Finding the light amid the darkness of social media

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Social media, these days, is getting a bad rep. Wherever you look you see damning reports of social media being responsible for feelings of depression and social isolation from seeking validation from the ‘likes’ of strangers, the lack of transparency and authenticity around influencers, social media propagating negative and ‘fake’ news, being a fertile playground for bullying etc…

But what about the positive change that can be facilitated through the power of social?

Like recently, when the whole world rallied around the Australian bush fires raising hundreds of millions of dollars for the relief effort. It was the sharing of hard-hitting real-time Instagram stories, the constant flood of news on Twitter showing the scale of the devastation, Facebook fundraisers and influential celebrities like Celeste Barber that helped mobilise people across the world to get involved, making it not just an Australia’s battle, but all of ours.

Or what about influencers like Grace Beverley, aka. fitness blogger turned sustainable fashion entrepreneur/ eco warrior/ superwoman. Through her authentic, relatable and consistent messaging around veganism, the benefits of a healthy active lifestyle and self-empowerment, she cultivated a strong community of advocates and has utilised her power and platform to guide GenZers and Millennials to make more responsible, healthier choices. So much so that her up-cycled/recycled activewear brand, Tala, sold out within minutes of launch using solely organic Instagram stories and zero marketing spend; showing the power that a brand can have when a community is engaged and mobilised in the right way.

What about the fact that social media has given 17-year-old Greta Thunberg the platform to go head-to-head with the President of the United States to call out his 'fake news' and climate change denials, while also educating on the impending doom of global warming and uniting a whole generation to take action before it’s too late.

Or even just last week, the outpouring of love and support on Twitter and Instagram for the Bryant family and giving a community an outlet to express and share their grief. This tragedy has also served as a reminder that in this one moment, no matter where we are in the world, we are all connected and sharing this together through social media.

Whilst social media is a powerful platform for amplifying influential voices, it can also serve as an incredibly effective tool for brands to amplify their efforts for social change. Looking at Dove, for example. Its brand purpose is to encourage us to have a positive relationship with our looks and raise our self-esteem; its recent #ShowUs campaign stood by its values and took a stand against fake images and unrealistic standard of beauty perpetuated across social media by asking people to share their photos of real women from all walks of life.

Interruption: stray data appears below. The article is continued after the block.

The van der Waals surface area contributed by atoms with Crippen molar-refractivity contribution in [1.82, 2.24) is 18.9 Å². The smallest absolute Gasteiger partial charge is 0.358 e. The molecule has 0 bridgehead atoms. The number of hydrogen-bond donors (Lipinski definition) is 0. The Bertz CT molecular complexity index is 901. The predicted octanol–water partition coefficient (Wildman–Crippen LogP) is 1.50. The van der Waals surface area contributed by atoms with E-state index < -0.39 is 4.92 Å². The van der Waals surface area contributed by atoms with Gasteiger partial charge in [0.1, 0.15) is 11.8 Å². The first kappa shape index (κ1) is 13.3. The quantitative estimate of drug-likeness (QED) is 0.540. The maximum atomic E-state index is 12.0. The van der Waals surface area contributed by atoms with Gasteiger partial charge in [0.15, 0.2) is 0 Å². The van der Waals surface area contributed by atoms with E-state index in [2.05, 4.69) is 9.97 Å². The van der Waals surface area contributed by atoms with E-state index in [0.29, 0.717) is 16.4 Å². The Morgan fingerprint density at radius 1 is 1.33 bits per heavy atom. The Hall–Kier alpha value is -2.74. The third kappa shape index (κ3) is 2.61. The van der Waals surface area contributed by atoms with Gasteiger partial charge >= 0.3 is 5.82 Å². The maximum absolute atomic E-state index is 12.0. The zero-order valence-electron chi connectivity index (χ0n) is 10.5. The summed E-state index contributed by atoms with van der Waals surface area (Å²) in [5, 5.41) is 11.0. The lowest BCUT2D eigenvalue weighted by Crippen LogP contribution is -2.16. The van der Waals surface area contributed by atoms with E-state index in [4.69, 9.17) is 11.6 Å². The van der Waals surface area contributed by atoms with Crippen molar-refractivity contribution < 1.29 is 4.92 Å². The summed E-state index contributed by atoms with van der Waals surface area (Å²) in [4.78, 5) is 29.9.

Finding the right path

However, alongside the positives of social media are the pitfalls - and many brands make unnecessary and costly mistakes. There’s a thin line between getting it right and wrong and one which brands must traverse carefully or risk getting left behind.

When brands communicate in an authentic way, around a topic that is ingrained in a brand’s values, it can have a real positive social impact and increase brand favourability. However, when done without strategic purpose, it can come across as opportunistic, tenuous and a feeble ploy for brands to make a quick buck. Something that today’s savvy consumer will sniff out in an instant. Don’t let your brand be the latter.

Learning to harness its power of it in a positive, genuine way is imperative to whether a brand lives or dies in the eyes of the consumer. Brands like Tala, Nike, Dove, TOMS and Patagonia whose culture, products and marketing all radiate their core values and brand DNA, have built a strong connection with their loyal community because they are authentic, transparent and live by what they stand for in everything they do.

While I’m under no illusion that social media isn’t always sunshine and rainbows, let’s just remind ourselves of the power of all of us being connected can bring and together the great things we can achieve. And how, when its done in a genuine, credible way that’s aligned to a brand's strategy and values, what an important tool social media can be to make a positive difference in the world.

Carrie Mash, senior account director, Communicator London

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